By 2014, nearly two-thirds of UK homes and business will have access to superfast broadband, making digital dictation quicker and easier.

BT Openreach programme

BT has recently announced a further 178 exchanges to be added to its Openreach fibre optic programme, which it is hoped will be finished in 2012. This means an additional 1.8 million homes and businesses will benefit from lightning fast broadband speeds. Once the programme has finished, it is thought that 80% of BT’s commercial fibre footprint will be in place.

Olivia Garfield, chief executive officer of Openreach, said: “We continue to make tremendous strides with our fibre programme. Super-fast broadband is already within reach of more than six million premises today and we are on track to pass ten million premises next year.

“Our ambitions do not stop there. We will make fibre available to two-thirds of UK premises by the end of 2014 and we want to go even further.”
Some of the towns in the North West roll-out include Aintree, Bootle, Churchtown, Great Crosby, Huyton. St Helens and Widnes in Merseyside, Dalton-in-Furness and Kendal in Cumbria, Ardwick in Manchester, Cleveleys and Hesketh Bank in Lancashire, Ashton-in-Makerfield, Hindley and Wigan.

Impact on digital dictation

BT states that the current average broadband download speed is 6.8MBps, however, most people will find that their average download speed is actually lower than this. The Openreach programme currently offers speeds of 40MBps, but this will double next year and eventually hit the 100MBps mark, meaning using the internet to download files will be a totally different experience.

Increased download speeds such as this revolutionize the digital dictation industry, especially for transcription companies such as ourselves. At present, our clients can upload and download files at will, and this will continue to be the case, however the amount of files they upload and download is restricted by their average download speed. Once this increases, and most regions have access to the same level of super-fast broadband, it means that clients will be able to upload and downloads files much quicker, and as a result, productivity levels will increase substantially.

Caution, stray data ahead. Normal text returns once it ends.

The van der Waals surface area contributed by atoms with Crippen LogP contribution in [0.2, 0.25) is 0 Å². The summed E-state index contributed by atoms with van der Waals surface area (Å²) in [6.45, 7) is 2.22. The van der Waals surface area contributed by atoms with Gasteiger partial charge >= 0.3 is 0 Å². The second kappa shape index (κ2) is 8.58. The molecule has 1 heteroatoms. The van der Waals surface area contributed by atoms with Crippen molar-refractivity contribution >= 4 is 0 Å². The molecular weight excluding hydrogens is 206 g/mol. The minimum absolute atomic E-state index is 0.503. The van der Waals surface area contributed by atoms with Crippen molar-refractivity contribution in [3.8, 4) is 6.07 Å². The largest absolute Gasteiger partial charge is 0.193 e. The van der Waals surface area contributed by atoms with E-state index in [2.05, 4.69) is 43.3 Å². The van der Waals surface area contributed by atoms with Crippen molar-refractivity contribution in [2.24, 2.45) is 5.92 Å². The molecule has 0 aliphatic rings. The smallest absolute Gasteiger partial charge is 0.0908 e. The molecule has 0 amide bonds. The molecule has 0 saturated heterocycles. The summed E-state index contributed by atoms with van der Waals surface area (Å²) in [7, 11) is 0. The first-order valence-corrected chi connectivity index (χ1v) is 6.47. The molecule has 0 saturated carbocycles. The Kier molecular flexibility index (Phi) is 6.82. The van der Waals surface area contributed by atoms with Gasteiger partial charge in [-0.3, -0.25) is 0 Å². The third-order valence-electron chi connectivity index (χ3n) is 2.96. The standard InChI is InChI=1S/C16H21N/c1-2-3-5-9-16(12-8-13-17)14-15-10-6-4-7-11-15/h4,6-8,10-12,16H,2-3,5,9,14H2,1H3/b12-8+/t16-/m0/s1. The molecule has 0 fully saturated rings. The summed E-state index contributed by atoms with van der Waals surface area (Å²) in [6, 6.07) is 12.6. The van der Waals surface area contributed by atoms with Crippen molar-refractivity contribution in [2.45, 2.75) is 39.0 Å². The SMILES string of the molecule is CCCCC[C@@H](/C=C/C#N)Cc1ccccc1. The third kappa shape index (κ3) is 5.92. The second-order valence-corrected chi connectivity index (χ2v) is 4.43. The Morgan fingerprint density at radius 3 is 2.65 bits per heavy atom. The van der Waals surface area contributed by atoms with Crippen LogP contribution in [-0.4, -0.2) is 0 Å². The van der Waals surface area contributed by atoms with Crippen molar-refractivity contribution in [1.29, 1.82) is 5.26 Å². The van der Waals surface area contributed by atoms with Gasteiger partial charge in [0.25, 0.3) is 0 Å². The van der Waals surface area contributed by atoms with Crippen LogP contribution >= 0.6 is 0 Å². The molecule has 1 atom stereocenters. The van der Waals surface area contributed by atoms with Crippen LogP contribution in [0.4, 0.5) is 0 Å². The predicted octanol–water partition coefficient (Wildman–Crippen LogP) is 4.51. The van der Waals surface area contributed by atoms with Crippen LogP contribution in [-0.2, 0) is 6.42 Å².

For example, a file which is 300MB in size would take most businesses around 1 minute to download (taking their average download speed to be 5MBps). With fibre optic broadband, a file of this size would take 10 seconds to download at current levels and only 3 seconds if this level increases further. While this might not seem a lot in comparison, with volume, it means a lot more files can be uploaded in a day. Also, as faster broadband means more files can be downloaded and uploaded at the same time, something that is difficult to do with larger files at present, it could mean that a business will actually double or even treble the amount of digital dictation they can get through in a day.

Image from rq?